Description : Noël Burch's singularly perceptive view of film and its origins will interest all who care about film theory and history. Life to Those Shadows presents a critique of "classical" approaches to film: the assumptions that what we call the language of film was a natural, organic development, and that it lay latent from the outset in the basic technology of the camera, waiting for the prescient pioneers to bring it into being. The view that film language was a universal, neutral medium, innocent of any social or historical meaning in itself, is also challenged here. Burch's major thesis is that, on the contrary, film language has a social and economic history, that it evolved in the way it did because of when and where it was constructed—in the capitalist and imperialist West between 1892 and 1929. From this perspective, the book examines the emergence of what it defines as cinema's Institutional Mode of Representation and the sociohistorical circumstances in which it took place. Central to the Institutional Mode are the principles of visualization—camera placement and movement, lighting, editing, mise-en-scène—that filmmakers and audiences came to internalize over the first three decades. Special emphasis is laid on the all-important change that occurred in the placing of the spectator, from a position of exteriority to the film image—implicit in both film-form and viewing conditions during the primitive era (pre-1909)—to the imaginary centering of the spectator-subject—completed only with the generalization of lip-synch sound after 1929. Burch contends that this imaginary centering of a sensorially isolated spectator is the keystone of the cinematic illusion of reality, still achieved today by the same means as it was sixty years ago.
Description : This book offers new perspectives into the description of the form, meaning and function of Pragmatic Markers, Discourse Markers and Modal Particles in a number of different languages, along with new methods for identifying their ‘prototypical’ instances in situated language contexts, often based on cross-linguistic comparisons. The papers collected in this volume also discuss different factors at play in processes of grammaticalization and pragmaticalization, which include contact-induced change and pragmatic borrowing, socio-interactional functional pressures and sociopragmatic indexicalities, constraints of cognitive processing, together with regularities in semantic change. Putting the traditional issues concerning the status, delimitation and categorization of Pragmatic Markers, Discourse Markers and Modal Particles somewhat off the stage, the eighteen articles collected in this volume deal instead with general questions concerning the development and use of such procedural elements, explored from different approaches, both formal and functional, and from a variety of perspectives – including corpus-based, sociolinguistic, and contrastive perspectives – and offering language-specific synchronic and diachronic studies.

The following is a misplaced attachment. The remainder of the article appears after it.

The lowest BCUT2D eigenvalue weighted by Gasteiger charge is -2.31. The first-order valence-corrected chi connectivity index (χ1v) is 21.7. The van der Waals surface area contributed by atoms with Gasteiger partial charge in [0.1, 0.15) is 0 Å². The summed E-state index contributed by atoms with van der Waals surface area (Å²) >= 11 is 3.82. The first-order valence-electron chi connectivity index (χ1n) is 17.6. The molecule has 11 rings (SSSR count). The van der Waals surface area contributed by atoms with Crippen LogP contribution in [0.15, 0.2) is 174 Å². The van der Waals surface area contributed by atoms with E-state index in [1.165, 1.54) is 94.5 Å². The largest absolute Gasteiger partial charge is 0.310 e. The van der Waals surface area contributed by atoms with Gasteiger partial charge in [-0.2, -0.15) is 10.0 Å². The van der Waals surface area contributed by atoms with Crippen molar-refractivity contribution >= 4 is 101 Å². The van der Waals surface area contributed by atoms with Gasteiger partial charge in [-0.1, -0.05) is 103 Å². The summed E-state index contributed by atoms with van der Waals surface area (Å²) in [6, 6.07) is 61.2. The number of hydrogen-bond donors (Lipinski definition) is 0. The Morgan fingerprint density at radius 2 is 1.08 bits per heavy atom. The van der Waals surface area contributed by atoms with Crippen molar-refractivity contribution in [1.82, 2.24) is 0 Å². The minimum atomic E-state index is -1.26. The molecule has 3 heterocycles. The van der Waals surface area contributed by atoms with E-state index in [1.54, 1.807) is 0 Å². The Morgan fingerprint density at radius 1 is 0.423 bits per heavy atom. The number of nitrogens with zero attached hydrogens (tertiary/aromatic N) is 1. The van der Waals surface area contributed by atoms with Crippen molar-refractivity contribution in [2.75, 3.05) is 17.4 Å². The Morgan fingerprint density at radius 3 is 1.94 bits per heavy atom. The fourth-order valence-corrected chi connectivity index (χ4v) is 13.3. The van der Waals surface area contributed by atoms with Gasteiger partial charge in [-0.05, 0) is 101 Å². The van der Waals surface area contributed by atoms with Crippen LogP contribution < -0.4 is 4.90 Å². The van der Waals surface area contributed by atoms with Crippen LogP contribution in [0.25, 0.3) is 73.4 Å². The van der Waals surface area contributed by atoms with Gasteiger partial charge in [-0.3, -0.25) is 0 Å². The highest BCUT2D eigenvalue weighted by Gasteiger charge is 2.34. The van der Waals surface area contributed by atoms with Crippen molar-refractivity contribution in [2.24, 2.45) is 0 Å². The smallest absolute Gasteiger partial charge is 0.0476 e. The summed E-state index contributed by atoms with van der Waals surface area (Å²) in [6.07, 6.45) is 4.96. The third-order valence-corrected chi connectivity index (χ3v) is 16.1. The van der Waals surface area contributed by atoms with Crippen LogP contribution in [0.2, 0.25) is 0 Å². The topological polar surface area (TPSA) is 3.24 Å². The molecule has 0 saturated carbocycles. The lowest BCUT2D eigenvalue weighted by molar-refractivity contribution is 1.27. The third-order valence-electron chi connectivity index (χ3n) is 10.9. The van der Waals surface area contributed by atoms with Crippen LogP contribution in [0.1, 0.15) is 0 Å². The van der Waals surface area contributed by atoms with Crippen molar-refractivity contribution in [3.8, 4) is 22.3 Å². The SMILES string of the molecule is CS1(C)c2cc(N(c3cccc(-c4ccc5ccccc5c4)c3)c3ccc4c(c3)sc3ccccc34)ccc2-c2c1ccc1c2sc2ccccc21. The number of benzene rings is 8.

Description : A WASHINGTON POST BEST BOOK OF THE YEAR Based on an unprecedented eighteen-year study, the center of this riveting book are three engaging streetwise brothers who provide powerful testimony to the exigencies of life lived on the social and economic margins. With profound lessons regarding the intersection of social forces and individual choices, Black succeeds in putting a human face on some of the most important public policy issues of our time.